Lee pays his debt to society when he sleeps on front steps of music hall and in garages. He pays his debt to society when he experiences pain from an open wound on his ankle and isn’t allowed pain medication because of his past as an addict.
But as Director of Development for Greater Cincinnati Coalition for the Homeless (GCCH) Leslie Moorhead can attest to, Lee is turning his life around. In 2012, Lee was awarded Streetvibes Distributor of the Year at their annual banquet.
“If there’s ever anything we need any kind of help with, Lee is kind of the go-to person for us. He genuinely cares about us and the staff,” Moorhead said. “He sees the paper in a different way than other people do; he takes such pride in it. It’s not just an income for him, it’s an education piece as well.”
This way of looking at the paper is why Lee is often chosen by GCCH for a monthly program GCCH holds with schools. At the program, students meet with Lee and learn his story and then try to sell papers on the street.
“He doesn’t always have the highest numbers, but his approach (for selling) I think is really good,” Moorhead said.
One of Lee’s regular customers, Valarie Dowell—who sometimes buys two or three copies of the same issue—said everybody in Lee’s regular selling area on Court Street see Lee as a “good individual.”
“Everybody up here knows Lee. Everybody somewhat feels like this is his area,” said Dowell, who works with reentry in social service outreach at the county administration building on E Court Street. “He knows how to hold a conversation and he knows how to approach people.”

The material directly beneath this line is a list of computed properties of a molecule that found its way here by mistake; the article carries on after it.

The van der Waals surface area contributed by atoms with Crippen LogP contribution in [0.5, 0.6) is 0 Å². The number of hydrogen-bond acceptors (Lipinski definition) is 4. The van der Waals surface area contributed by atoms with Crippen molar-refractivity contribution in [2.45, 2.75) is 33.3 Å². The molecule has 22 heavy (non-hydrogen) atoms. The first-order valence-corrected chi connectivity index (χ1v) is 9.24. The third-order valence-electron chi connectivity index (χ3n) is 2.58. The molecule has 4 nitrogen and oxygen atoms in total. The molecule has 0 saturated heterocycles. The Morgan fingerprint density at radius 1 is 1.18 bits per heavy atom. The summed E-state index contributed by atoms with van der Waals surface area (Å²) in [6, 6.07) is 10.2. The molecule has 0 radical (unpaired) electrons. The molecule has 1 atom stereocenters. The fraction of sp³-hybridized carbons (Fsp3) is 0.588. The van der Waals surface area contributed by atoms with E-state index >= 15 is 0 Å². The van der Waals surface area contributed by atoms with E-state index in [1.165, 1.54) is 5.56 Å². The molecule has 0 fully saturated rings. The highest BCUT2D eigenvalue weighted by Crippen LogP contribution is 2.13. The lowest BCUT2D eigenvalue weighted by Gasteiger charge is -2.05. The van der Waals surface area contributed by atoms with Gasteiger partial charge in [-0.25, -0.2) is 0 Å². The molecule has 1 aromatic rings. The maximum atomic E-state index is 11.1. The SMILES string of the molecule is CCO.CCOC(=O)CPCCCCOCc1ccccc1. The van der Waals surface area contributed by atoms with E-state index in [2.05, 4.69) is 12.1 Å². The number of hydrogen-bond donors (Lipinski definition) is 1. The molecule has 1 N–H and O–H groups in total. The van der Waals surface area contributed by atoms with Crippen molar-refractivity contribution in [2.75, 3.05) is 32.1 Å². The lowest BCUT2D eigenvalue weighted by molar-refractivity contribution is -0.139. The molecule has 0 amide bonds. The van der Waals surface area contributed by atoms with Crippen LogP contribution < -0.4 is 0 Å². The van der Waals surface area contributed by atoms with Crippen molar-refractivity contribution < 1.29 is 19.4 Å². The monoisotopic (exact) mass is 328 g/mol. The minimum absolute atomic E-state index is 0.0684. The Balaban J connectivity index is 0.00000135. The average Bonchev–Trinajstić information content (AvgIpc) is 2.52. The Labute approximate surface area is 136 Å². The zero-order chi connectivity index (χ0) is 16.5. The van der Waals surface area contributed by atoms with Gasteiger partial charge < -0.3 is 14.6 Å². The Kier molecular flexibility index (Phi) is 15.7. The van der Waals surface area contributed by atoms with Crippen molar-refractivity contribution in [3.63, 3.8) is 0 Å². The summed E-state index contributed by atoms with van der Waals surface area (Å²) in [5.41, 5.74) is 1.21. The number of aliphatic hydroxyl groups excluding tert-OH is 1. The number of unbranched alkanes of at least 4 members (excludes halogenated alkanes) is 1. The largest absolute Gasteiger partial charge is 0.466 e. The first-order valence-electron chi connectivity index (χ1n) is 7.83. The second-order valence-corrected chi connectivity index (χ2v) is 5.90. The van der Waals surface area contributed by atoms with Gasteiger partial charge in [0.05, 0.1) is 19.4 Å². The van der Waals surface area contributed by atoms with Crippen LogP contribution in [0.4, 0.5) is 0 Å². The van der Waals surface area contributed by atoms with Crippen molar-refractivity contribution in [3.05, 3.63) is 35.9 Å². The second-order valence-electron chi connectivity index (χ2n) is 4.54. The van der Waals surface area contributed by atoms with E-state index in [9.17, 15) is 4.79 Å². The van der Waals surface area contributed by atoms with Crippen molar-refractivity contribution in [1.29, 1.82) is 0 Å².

Having known Lee for 30 years and having experienced homelessness herself, Dowell said Lee constantly inspires her.
“I always tell him what I’m doing and he always says ‘Have you done that? Have you graduated yet?’ Just those little things,” Dowell said. “When I told him I got my bachelor’s degree, he gave me a hug. It’s people like him that keep me doing what I’m doing. I’m not doing it for me, I’m doing it to help the next individual.”
Dowell said her biggest worry for Lee is getting him into housing before October, when the temperature drops. Lee worries about this too, and said he often looks back on his life thinking maybe, if certain events hadn’t happened in his life, maybe he’d be in housing with a drastically different life.
“If I never had picked up that little mason jar from under the bed, who knows what I might be today,” Lee said. “If I had ever went to college, who knows what I would be today. If I never had that accident that broke my arm, I might have been a football or baseball star. If I hadn’t seen my friend get hit by that 18-wheeler who knows what I’d be? I think it’s those types of stories that happened to me that define where I am today.”
But above everything, Lee is thankful to be alive.
“We as people have a tendency not to be grateful,” Lee said. “I’ve had people hold guns to my head that (luckily) didn’t go off. Once, I was in a van going to work and the van flipped over 3 times and busted into flames. I’ve been blessed most of my life and I am grateful.”